Sunday, September 26, 2004

What's wrong with the world?

Alright world,

What's wrong with you? Why are you so rude at the grocery store? I don't understand why you are frowning and short with the words you speak. I am not a rude customer, I say "please" and "thank you". Yet and still you act as though you have a stick up your butt. Okay, so I don't have my advantage card. Will they be taking my savings directly out of your paycheck? My sister-in-law wants to use my advantage card. What do you care? Just scan the damn card and move on. Life is too short. If you are having a bad day, feel free to say so. I can understand that a whole lot better than your nastiness...

And you at the gym. What's your problem? Okay, so people are taking advantage of the facility by letting their friends come in and use their card. What does that have to do with me? I pay for my memebership just like everyone else. I should not have to go through the third degree because other people abuse the system. And you talk to me as though I am a child. I have lived on this earth for a complete 32 years and you insult my intelligence by telling me that you are protecting the children. This is the YMCA, doesn't the C stand for Christian? Perhaps before you seek to condemn a member for something so trivial as an ID card, you should ask yourself, "What would Jesus do?" My kid left her Id card in her bookbag, which she left at home. I have my driver's license. Just look up her ID card and let the child go to her swim class.

People, lighten up. Smile every once in a while, I swear it won't kill you and you might even like it.

Friday, September 24, 2004

Alright, so maybe Peds just isn't for me

I took a mental health day yesterday. I needed a break from school. I needed to process the past clinical experience and do some self examination. Why did I choose nursing again? I hate talking to my Peds instructor because every time I express dissatisfaction with anything she questions my choice of profession. It seems like every Clinical rotation I have to tell somebody that I didn't choose nursing so I could marry a doctor. Or because I thought nursing sounded like a fun, glamorous career. It's not because I watched ER and thought "I could do that." I chose nursing because I genuinely love people. Because I have an interest in the science of nursing. I find nursing diagnosis challenging. I look forward to inventing interventions that nobody else ever thought of. Nursing is my passion. It's who I am,it's what I do.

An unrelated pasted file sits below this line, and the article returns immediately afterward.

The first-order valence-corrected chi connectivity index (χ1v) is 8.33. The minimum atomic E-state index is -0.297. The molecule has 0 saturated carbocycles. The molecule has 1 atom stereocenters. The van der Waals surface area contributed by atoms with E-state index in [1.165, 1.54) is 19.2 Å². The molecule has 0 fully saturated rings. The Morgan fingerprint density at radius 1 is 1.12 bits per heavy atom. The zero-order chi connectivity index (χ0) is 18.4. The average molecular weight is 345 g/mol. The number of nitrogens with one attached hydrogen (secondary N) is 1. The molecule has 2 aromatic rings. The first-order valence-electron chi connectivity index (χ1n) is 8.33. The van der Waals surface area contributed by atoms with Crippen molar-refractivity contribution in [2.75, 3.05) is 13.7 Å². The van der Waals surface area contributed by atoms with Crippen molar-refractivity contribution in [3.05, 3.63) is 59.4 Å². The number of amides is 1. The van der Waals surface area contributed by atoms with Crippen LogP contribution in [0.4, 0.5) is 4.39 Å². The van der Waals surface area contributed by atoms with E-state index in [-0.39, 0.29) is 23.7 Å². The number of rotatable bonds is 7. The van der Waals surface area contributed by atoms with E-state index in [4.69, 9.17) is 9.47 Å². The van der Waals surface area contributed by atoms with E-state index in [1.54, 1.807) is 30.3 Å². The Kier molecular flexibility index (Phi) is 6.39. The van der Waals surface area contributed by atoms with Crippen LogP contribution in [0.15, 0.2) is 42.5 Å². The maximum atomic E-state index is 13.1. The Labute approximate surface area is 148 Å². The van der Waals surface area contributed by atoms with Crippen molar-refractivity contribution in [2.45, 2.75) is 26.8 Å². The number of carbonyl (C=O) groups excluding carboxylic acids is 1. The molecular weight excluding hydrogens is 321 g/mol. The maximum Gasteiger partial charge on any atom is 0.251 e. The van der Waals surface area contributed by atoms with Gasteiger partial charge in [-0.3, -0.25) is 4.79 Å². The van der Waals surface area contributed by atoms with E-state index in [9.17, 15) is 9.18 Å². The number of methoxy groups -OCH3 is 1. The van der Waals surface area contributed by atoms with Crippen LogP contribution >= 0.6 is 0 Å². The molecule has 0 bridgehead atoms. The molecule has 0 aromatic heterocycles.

I imagine you are wondering what has me on my soapbox this fine Friday morning. It all began on Wednesday when I began clinical for Peds. I chose a patient that had a perianal abscess. He was a two year old boy with soft blonde curls. When he was sleeping he looked like a fallen angel. When he awakened, his voice sounded with the coo of a dove. But whenever I walked over to him to do something he cried and screamed like a banshee. This is fine. I expect that. Everyone has been poking and prodding him. I wouldn't be 100% convinced if I were him either. Finally, I had a patient with parents who were agreeable to having their child treated. He only thing was the parents were not always diligent about making the little angel take his medicine. When I came in there was a syringe with tylenol in it on the bedside table, and there was a medicine cup with milk of magnesia in it. I went on about my business as usual. Then there was a shift change. I was told by my new nurse to give the patient the meds that the parents did not because he was scheduled for a colonoscopy in the morning and his stools needed to be clear for the procedure. The little angle was also complaining about pain in his rear. The nurse said, "You make him take it or get you instructor to go in there and make him take it." As directed I went in and made him take the medication. As soon as I came out of the room, the instructor asked "Did you make him take the meds?" I said yes. She was upset. She said I didn't know what meds where in the containers and The parents could have poisoned him. She said I was in the wrong. I agreed that I was in the wrong, but last week, she encouraged me to give medications drawn up by another nurse and I couldn't really tell the difference between this situation and the last. Another thing that pissed me off was the fact that as she is giving me this feedback, various students are walking up, adding their two cents and discussing among themselves my error. I told her exactly how I felt and I didn't mince any words. I was told by one of my peers that I gave too much information and that as a result of the night's incident, my instructor was going to give me a bad eval.